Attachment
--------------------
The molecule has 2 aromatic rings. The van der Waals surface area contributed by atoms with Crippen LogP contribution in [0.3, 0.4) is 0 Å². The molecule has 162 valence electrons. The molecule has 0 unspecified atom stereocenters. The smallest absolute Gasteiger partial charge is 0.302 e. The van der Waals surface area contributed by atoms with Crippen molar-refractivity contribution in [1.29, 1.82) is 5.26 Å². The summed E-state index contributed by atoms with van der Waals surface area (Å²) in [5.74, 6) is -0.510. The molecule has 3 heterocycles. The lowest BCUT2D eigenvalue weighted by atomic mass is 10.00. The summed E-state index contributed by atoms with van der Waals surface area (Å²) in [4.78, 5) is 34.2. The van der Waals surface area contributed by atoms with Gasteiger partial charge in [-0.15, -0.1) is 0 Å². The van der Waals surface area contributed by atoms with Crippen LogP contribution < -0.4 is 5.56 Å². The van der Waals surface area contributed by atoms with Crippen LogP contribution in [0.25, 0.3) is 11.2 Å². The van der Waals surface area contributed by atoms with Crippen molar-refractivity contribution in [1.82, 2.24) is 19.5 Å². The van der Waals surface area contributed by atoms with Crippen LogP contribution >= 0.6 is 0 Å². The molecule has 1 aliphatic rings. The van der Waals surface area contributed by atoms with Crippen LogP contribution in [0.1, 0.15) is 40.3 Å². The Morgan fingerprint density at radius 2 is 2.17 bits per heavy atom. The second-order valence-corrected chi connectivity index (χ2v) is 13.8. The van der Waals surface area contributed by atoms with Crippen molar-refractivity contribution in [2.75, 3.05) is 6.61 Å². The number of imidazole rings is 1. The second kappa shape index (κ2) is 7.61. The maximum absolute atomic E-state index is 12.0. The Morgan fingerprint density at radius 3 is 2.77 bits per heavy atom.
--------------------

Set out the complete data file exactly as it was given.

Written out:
The molecule has 2 aromatic rings. The van der Waals surface area contributed by atoms with Crippen LogP contribution in [0.3, 0.4) is 0 Å². The molecule has 162 valence electrons. The molecule has 0 unspecified atom stereocenters. The smallest absolute Gasteiger partial charge is 0.302 e. The van der Waals surface area contributed by atoms with Crippen molar-refractivity contribution in [1.29, 1.82) is 5.26 Å². The summed E-state index contributed by atoms with van der Waals surface area (Å²) in [5.74, 6) is -0.510. The molecule has 3 heterocycles. The lowest BCUT2D eigenvalue weighted by atomic mass is 10.00. The summed E-state index contributed by atoms with van der Waals surface area (Å²) in [4.78, 5) is 34.2. The van der Waals surface area contributed by atoms with Gasteiger partial charge in [-0.15, -0.1) is 0 Å². The van der Waals surface area contributed by atoms with Crippen LogP contribution < -0.4 is 5.56 Å². The van der Waals surface area contributed by atoms with Crippen LogP contribution in [0.25, 0.3) is 11.2 Å². The van der Waals surface area contributed by atoms with Crippen molar-refractivity contribution in [1.82, 2.24) is 19.5 Å². The van der Waals surface area contributed by atoms with Crippen LogP contribution >= 0.6 is 0 Å². The molecule has 1 aliphatic rings. The van der Waals surface area contributed by atoms with Crippen LogP contribution in [0.1, 0.15) is 40.3 Å². The Morgan fingerprint density at radius 2 is 2.17 bits per heavy atom. The second-order valence-corrected chi connectivity index (χ2v) is 13.8. The van der Waals surface area contributed by atoms with Crippen molar-refractivity contribution in [2.75, 3.05) is 6.61 Å². The number of imidazole rings is 1. The second kappa shape index (κ2) is 7.61. The maximum absolute atomic E-state index is 12.0. The Morgan fingerprint density at radius 3 is 2.77 bits per heavy atom.